Mumbai: Public sector behemoth Life Insurance Corporation of India (LIC) is about to close over two dozen individual insurance products, eight group insurance plans and seven-eight riders on November 30. Among the retail products that would be closed are some of LIC’s best sellers such as Jeevan Anand, Jeevan Umang, Jeevan Lakshya and Jeevan Labh.
These plans will be revised and relaunched in line with the insurance regulator’s revised customer-centric product guidelines in the course of the next few months. However, the newer products would have lower bonus rates and higher premium rates.
According to top industry sources, around 75-80 life insurance products of the entire industry would go off the shelf after November 30 as they remain non-compliant to the new non-linked and linked insurance product regulations issued on July 8 2019.
LIC’s insurance agents are pushing the existing products hard asking customers to buy them before they close on November 30.
A senior official from the Insurance Regulatory and Development Authority of India (Irdai) told Financial Chronicle, “We don’t see any disruption in the market. The insurers are on the job. Around 75-80 products may have been withdrawn by November 30 as they are not compliant. However, a significantly large number of products are compliant and would continue to be sold from December 1 with a tweak in pricing. Insurers will have to reprice the products within the bandwidth to manage their risk. In certain cases the premium rates can fall also.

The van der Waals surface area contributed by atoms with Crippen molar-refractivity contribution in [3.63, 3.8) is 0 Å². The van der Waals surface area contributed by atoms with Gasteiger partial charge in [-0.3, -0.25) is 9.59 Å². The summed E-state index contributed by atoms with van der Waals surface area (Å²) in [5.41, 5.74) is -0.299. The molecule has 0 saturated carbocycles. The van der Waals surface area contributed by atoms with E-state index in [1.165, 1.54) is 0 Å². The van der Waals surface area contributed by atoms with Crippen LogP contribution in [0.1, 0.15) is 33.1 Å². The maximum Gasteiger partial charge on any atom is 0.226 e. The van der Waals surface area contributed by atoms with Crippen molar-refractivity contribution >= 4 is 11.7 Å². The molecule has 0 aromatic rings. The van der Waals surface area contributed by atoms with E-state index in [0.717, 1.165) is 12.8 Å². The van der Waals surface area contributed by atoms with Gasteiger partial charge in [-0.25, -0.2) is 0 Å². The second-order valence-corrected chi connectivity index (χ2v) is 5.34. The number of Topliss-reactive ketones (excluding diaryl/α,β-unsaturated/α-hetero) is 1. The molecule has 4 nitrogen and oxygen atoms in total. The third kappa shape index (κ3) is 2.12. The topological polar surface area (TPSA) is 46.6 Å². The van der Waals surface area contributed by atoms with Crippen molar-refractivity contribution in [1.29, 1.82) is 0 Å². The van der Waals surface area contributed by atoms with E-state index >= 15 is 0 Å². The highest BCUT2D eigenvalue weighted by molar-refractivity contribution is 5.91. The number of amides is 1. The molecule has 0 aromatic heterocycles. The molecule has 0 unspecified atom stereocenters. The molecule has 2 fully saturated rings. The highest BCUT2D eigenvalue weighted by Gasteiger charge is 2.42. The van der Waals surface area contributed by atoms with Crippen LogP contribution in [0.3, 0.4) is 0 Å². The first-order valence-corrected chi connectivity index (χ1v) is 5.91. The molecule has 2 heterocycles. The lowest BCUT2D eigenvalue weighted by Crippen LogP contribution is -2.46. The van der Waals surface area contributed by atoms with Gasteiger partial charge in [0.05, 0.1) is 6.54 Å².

“However please note that a ‘product withdrawn’ only means that it may not be ready to go to the market immediately but insurers can work on improving the withdrawn product in line with the (regulatory guidelines) and launch them back again. Also we have allowed companies to offer products under the “Use and File” category where they can sell the products to customers and later file it with us for verification and approval.”
The official added that the guidelines make insurance products “more customer-centric and curb mis-selling.”
M. R. Kumar, Chairman, LIC, told FC, “We will be closing some products, modifying them as per the new norms and then relaunching them in the coming months.”
Another LIC official said, “The Irdai has been liberal and offered insurers another extension of up to February to revise the remaining products. Our term plans and annuity plans are already compliant. However, around 25 individual plans, eight group products and seven to eight riders need to be closed and then revised and relaunched. It is a massive exercise as we will have to modify the product, prepare the policy documents, revise the benefit illustrations, change the software, train the agents to sell them. Time is a challenge, logistics and implementation will also be a challenge.
“The point is if you give customers a higher exit value, it would be at the expense of those who choose to continue their policies for longer term. If people are allowed to exit early, it will impact their maturity value. As per the existing norms, a policyholder can exit after three years but the new products have to pay surrender value from the 2nd year onwards. So while this will provide liquidity to policyholders, it will impact cashflows and bonus distribution. Also, interest rates are falling and any uncertainty (in the economy) could impact bonus rates.”
To discourage policyholders from surrendering policies early, the Irdai has increased the penalties for regular premium policies with an annualised premium between Rs 25,000 and Rs 50,000 and for single premium policies with premiums greater than Rs 25,000.